2. Romance. Her love interest is a fairy named Coral. Coral is a lesbian. After she and Rogue get over their rocky start, Rogue is attracted to her, but she's not sure exactly how she feels. I'll probably leave it open ended since I don't know how to write romance.
3. The plot. Rogue's brother made a stupid deal with fairies, she has to help him is the main thing. Still ironing out the details.
I'm worried about finding a critique partner, getting an agent, finding my writing voice(I need to stop comparing myself to other writers)pacing, making my characters memorable, and not in the I want to kill you sense, and people reading my work. I have learned that I like writing sarcastically and mocking some tropes in the YA genre. My favorite scene to write was when Rogue's best friend Sheldon has a crush on this girl and she's telling him that he should keep a clear head. He was going on about how he was in love and she basically told him he's only known her for a few days and hasn't really been in a relationship as yet. He'll become one of those guys online who posts about how they've found 'the one' and then write a post a couple of months later about how they'll never find true love. Then she's telling him that because he's a nice human, he's doomed. He's not a supernatural creature, so he doesn't have that magnetic effect that seems to draw girls in. It's not destiny and they're not reincarnated lovers, or her fallen guardian angel. He has loving parents and a nice life, so he can't pull the tortured bad boy jerk routine. It ends with Rogue telling Sheldon he'll have to get a girl the old fashioned way- actually talking to her. So, does my story/ character sound completely stupid?

Ceilidh said...

@Ariana: Thanks for the offer but I think I've got enough amateur editors sick of my panicky creative paranoia for the time being! Good luck with your writing endeavours!

@Anonymous: Hey there. No need to be shy, your idea sounds cool and I hope you have fun writing it. If you don't enjoy writing it then it becomes a chore and it effects the story itself. Well, it does with my work. Just keep at it and remember that the first draft always stinks and it gets better from there.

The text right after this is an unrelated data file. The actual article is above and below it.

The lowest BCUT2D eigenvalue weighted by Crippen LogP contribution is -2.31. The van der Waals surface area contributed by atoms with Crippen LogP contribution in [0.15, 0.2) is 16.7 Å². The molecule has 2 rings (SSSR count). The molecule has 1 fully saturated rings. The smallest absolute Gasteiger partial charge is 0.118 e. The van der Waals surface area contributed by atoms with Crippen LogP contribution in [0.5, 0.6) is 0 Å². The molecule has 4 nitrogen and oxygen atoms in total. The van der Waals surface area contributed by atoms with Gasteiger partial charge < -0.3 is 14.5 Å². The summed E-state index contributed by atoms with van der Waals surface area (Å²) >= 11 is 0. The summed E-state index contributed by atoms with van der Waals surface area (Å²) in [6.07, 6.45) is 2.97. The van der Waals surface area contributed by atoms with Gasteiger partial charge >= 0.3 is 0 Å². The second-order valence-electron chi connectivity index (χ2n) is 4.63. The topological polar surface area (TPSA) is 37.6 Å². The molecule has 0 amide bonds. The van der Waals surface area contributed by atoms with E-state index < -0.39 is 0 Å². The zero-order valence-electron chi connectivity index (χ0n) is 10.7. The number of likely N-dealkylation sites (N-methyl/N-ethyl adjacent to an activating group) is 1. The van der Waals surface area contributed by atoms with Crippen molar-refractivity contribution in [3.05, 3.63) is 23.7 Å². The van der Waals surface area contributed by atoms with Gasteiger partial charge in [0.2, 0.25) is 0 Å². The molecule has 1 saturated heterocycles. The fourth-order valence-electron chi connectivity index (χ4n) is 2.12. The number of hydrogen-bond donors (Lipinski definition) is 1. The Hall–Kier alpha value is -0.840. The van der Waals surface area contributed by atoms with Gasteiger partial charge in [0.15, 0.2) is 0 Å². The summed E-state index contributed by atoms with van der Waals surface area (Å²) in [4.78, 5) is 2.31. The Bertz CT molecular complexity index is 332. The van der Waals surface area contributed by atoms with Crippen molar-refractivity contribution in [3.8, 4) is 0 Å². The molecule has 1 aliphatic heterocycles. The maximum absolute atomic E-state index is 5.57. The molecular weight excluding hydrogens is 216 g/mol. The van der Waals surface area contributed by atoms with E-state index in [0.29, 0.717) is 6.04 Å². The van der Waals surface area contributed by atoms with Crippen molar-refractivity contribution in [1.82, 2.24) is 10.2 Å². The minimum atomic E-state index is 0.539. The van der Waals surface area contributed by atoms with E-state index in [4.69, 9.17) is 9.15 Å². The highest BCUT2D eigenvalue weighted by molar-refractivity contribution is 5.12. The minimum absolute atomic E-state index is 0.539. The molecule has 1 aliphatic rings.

I'm thinking about doing weekly open posts for wannabe writers in progress. Would anyone be interested in that?

Anonymous said...

Re: weekly writers-in-progress posts: I'd like that! It's always inspiring to be able to discuss this sort of thing with like-minded people.

- Anonymous 1, who is currently too lazy to get some sort of account thingy.

Anonymous said...

Ceilidh, I've got a couple posts for you.

1. http://josinlmcquein.blogspot.com/2010/12/first-drafts-are-not-crap-writing.html

2. http://robinwasserman.livejournal.com/123825.html

Basically, just hang in there! If this novel ends up being your practice novel, so be it. You can do this.

Bronwyn Scott-McCharen said...

Oh lord, I totally feel this post. I'm ecstatic because I'm almost done with my novel (like two more chapters) that I've been working on for months. It's the longest manuscript I've ever written (which is awesome). Basically it's Literary Fiction (because I fuck around a lot with style + it's more character than plot driven) that's about Argentina in the 1970s/the Dirty War/los desaparecidos that's told from the points of view of four best friends (spoiler: three of them end up dying). Needless to say, it's depressing as shit but it's what I want to write, so I'm writing it.

Your novel sounds like something I'd definitely read (and something that probably needs to be on the YA market in place of all the crap that's there now). I've only tried my hand at writing YA once (with no good results--though I was thisclose to getting an agent at one point, apparently my MS sounded too "adult." Oh well). Best of luck :) My only advice is to just plow through the procrastination, write whatever comes to mind/whatever's next on your outline (I'm an outliner) and if it's shitty, that's what editing is for. It's so hard, but you have to do it if you want to ever get finished. And finishing a novel = best natural high ever (I've experienced it twice).

Wow...sorry for the long comment, especially since I've just been a lurker of this blog for a while. Keep up the good work!